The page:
Extending the bounds of morphology instruction: teaching Latin roots facilitates academic word learning for English Learner adolescents

Amy C. Crosson, Margaret G. McKeown, Debra W. Moore, Feifei Ye

Research output: Contribution to journalArticlepeer-review

35 Scopus citations


This study investigated the hypothesis that academic vocabulary instruction infused with morphological analysis of bound Latin roots-such as analysis of the relation between innovative and its bound root, nov (meaning “new”)-will enhance word learning outcomes for English Learner (EL) adolescents. Latinate words with bound roots comprise a majority of general academic vocabulary words in English and are ubiquitous in texts across content areas. However, the effect of instruction in this area of morphology is unclear. Theory suggests that morphological knowledge is a critical component of lexical representations, binding a word’s phonological, orthographic and semantic features. We hypothesized that instruction in bound Latin roots would (a) produce stronger outcomes for learning academic words by strengthening semantic and orthographic representations, and (b) equip students with morphological analysis skills to problem-solve new words. Employing a within-subjects design, 84 EL students participated in both of two counterbalanced conditions: vocabulary intervention without roots (comparison) and vocabulary intervention with roots (treatment). Effects on learning meanings of academic words were similar across conditions. However, the “with roots” condition showed large treatment effects for morphological problem-solving of unfamiliar words, and also suggested positive treatment effects on lexical access, lending partial support to our hypothesis that instruction about bound Latin roots contributes to EL adolescents’ academic vocabulary learning.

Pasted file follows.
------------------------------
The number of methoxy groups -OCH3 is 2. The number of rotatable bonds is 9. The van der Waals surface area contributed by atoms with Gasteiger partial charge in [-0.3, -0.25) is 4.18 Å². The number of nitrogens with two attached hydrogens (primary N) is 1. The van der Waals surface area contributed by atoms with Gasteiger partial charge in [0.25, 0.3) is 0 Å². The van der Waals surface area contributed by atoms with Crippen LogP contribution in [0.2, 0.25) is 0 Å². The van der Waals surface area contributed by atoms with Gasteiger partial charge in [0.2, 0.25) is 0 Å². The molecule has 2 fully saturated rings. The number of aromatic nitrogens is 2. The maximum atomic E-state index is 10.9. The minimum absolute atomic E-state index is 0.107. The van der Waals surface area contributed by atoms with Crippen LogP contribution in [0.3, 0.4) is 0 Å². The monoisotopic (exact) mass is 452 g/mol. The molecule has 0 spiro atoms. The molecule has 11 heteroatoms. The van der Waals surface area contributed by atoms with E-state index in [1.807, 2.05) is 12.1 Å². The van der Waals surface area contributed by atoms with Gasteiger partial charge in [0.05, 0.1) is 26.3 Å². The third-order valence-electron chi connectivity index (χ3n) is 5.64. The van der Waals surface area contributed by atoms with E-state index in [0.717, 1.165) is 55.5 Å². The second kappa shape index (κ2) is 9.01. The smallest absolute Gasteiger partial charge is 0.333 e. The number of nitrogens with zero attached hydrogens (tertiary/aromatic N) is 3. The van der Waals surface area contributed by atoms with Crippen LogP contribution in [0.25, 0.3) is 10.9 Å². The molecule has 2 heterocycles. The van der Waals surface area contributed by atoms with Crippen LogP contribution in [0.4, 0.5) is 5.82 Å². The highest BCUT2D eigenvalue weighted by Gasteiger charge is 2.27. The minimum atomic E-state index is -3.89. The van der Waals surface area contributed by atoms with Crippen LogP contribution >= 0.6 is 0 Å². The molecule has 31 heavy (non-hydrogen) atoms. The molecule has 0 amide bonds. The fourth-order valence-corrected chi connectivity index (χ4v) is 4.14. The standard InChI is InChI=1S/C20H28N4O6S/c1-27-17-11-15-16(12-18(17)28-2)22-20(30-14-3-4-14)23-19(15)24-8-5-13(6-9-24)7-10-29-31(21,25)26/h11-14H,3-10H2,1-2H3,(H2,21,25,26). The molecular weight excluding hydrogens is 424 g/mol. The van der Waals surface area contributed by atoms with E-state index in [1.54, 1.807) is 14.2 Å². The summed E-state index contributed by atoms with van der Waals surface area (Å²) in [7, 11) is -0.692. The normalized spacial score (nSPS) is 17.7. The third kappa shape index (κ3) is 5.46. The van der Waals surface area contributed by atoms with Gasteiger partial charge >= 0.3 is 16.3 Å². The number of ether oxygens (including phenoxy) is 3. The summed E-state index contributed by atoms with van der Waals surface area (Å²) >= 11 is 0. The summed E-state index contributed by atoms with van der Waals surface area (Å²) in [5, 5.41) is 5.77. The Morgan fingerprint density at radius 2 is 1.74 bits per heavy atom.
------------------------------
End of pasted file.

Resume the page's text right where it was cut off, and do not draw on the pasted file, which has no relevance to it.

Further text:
Original languageEnglish (US)
Pages (from-to)689-727
Number of pages39
JournalReading and Writing
Issue number3
StatePublished - Mar 15 2019

All Science Journal Classification (ASJC) codes

  • Neuropsychology and Physiological Psychology
  • Education
  • Linguistics and Language
  • Speech and Hearing


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